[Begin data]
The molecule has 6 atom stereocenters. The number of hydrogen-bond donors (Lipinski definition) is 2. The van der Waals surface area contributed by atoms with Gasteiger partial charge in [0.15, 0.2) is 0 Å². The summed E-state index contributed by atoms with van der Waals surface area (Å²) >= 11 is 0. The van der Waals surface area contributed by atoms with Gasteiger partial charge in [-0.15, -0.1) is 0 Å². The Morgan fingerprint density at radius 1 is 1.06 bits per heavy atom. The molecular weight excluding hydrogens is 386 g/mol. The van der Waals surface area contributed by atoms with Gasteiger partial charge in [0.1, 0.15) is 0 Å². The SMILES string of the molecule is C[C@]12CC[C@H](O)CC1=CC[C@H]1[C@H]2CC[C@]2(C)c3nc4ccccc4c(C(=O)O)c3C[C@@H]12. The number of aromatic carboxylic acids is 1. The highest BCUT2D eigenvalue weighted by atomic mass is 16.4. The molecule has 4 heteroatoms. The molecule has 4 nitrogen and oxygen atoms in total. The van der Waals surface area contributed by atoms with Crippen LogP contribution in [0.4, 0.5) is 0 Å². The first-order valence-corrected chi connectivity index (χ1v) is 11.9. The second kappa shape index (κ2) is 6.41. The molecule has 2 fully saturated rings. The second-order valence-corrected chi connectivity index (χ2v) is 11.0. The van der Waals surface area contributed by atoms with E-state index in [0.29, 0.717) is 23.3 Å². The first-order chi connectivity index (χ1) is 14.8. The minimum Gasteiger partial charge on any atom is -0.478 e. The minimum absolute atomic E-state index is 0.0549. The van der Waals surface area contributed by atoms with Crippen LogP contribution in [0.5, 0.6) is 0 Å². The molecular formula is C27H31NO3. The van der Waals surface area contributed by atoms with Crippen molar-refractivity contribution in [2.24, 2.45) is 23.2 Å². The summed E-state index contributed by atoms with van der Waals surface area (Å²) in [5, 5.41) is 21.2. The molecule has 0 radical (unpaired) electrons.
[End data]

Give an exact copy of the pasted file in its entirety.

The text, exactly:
The molecule has 6 atom stereocenters. The number of hydrogen-bond donors (Lipinski definition) is 2. The van der Waals surface area contributed by atoms with Gasteiger partial charge in [0.15, 0.2) is 0 Å². The summed E-state index contributed by atoms with van der Waals surface area (Å²) >= 11 is 0. The van der Waals surface area contributed by atoms with Gasteiger partial charge in [-0.15, -0.1) is 0 Å². The Morgan fingerprint density at radius 1 is 1.06 bits per heavy atom. The molecular weight excluding hydrogens is 386 g/mol. The van der Waals surface area contributed by atoms with Gasteiger partial charge in [0.1, 0.15) is 0 Å². The SMILES string of the molecule is C[C@]12CC[C@H](O)CC1=CC[C@H]1[C@H]2CC[C@]2(C)c3nc4ccccc4c(C(=O)O)c3C[C@@H]12. The number of aromatic carboxylic acids is 1. The highest BCUT2D eigenvalue weighted by atomic mass is 16.4. The molecule has 4 heteroatoms. The molecule has 4 nitrogen and oxygen atoms in total. The van der Waals surface area contributed by atoms with Crippen LogP contribution in [0.4, 0.5) is 0 Å². The first-order valence-corrected chi connectivity index (χ1v) is 11.9. The second kappa shape index (κ2) is 6.41. The molecule has 2 fully saturated rings. The second-order valence-corrected chi connectivity index (χ2v) is 11.0. The van der Waals surface area contributed by atoms with E-state index in [0.29, 0.717) is 23.3 Å². The first-order chi connectivity index (χ1) is 14.8. The minimum Gasteiger partial charge on any atom is -0.478 e. The minimum absolute atomic E-state index is 0.0549. The van der Waals surface area contributed by atoms with Crippen LogP contribution in [0.5, 0.6) is 0 Å². The molecular formula is C27H31NO3. The van der Waals surface area contributed by atoms with Crippen molar-refractivity contribution in [2.24, 2.45) is 23.2 Å². The summed E-state index contributed by atoms with van der Waals surface area (Å²) in [5, 5.41) is 21.2. The molecule has 0 radical (unpaired) electrons.